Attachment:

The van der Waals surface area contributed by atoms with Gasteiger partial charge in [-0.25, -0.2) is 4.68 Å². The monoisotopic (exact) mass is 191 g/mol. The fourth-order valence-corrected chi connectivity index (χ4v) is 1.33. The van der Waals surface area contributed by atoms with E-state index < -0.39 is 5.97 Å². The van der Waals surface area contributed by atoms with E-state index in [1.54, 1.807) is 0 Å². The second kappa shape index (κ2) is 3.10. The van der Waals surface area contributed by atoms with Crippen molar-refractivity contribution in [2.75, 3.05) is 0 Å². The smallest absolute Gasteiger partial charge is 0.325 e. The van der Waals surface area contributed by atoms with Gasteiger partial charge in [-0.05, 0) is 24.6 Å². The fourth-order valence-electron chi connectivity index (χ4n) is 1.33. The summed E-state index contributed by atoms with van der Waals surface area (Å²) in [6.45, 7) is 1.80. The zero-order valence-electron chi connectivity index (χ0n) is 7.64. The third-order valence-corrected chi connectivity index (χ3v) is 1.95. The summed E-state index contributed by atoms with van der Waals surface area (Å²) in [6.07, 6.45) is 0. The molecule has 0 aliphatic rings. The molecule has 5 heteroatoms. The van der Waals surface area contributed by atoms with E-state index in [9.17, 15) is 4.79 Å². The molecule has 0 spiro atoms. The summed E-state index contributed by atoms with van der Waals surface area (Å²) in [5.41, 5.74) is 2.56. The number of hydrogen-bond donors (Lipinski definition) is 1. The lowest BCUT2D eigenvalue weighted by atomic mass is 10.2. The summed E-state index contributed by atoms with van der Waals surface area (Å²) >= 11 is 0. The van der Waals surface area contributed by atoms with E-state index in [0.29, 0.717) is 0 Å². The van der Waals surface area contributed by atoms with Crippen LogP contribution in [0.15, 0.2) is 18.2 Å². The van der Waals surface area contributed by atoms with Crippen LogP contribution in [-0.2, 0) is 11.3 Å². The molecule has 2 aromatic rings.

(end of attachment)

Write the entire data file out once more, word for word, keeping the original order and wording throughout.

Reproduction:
The van der Waals surface area contributed by atoms with Gasteiger partial charge in [-0.25, -0.2) is 4.68 Å². The monoisotopic (exact) mass is 191 g/mol. The fourth-order valence-corrected chi connectivity index (χ4v) is 1.33. The van der Waals surface area contributed by atoms with E-state index < -0.39 is 5.97 Å². The van der Waals surface area contributed by atoms with E-state index in [1.54, 1.807) is 0 Å². The second kappa shape index (κ2) is 3.10. The van der Waals surface area contributed by atoms with Crippen molar-refractivity contribution in [2.75, 3.05) is 0 Å². The smallest absolute Gasteiger partial charge is 0.325 e. The van der Waals surface area contributed by atoms with Gasteiger partial charge in [-0.05, 0) is 24.6 Å². The fourth-order valence-electron chi connectivity index (χ4n) is 1.33. The summed E-state index contributed by atoms with van der Waals surface area (Å²) in [6.45, 7) is 1.80. The zero-order valence-electron chi connectivity index (χ0n) is 7.64. The third-order valence-corrected chi connectivity index (χ3v) is 1.95. The summed E-state index contributed by atoms with van der Waals surface area (Å²) in [6.07, 6.45) is 0. The molecule has 0 aliphatic rings. The molecule has 5 heteroatoms. The van der Waals surface area contributed by atoms with E-state index in [9.17, 15) is 4.79 Å². The molecule has 0 spiro atoms. The summed E-state index contributed by atoms with van der Waals surface area (Å²) in [5.41, 5.74) is 2.56. The number of hydrogen-bond donors (Lipinski definition) is 1. The lowest BCUT2D eigenvalue weighted by atomic mass is 10.2. The summed E-state index contributed by atoms with van der Waals surface area (Å²) >= 11 is 0. The van der Waals surface area contributed by atoms with E-state index in [0.29, 0.717) is 0 Å². The van der Waals surface area contributed by atoms with Crippen LogP contribution in [0.15, 0.2) is 18.2 Å². The van der Waals surface area contributed by atoms with Crippen LogP contribution in [-0.2, 0) is 11.3 Å². The molecule has 2 aromatic rings.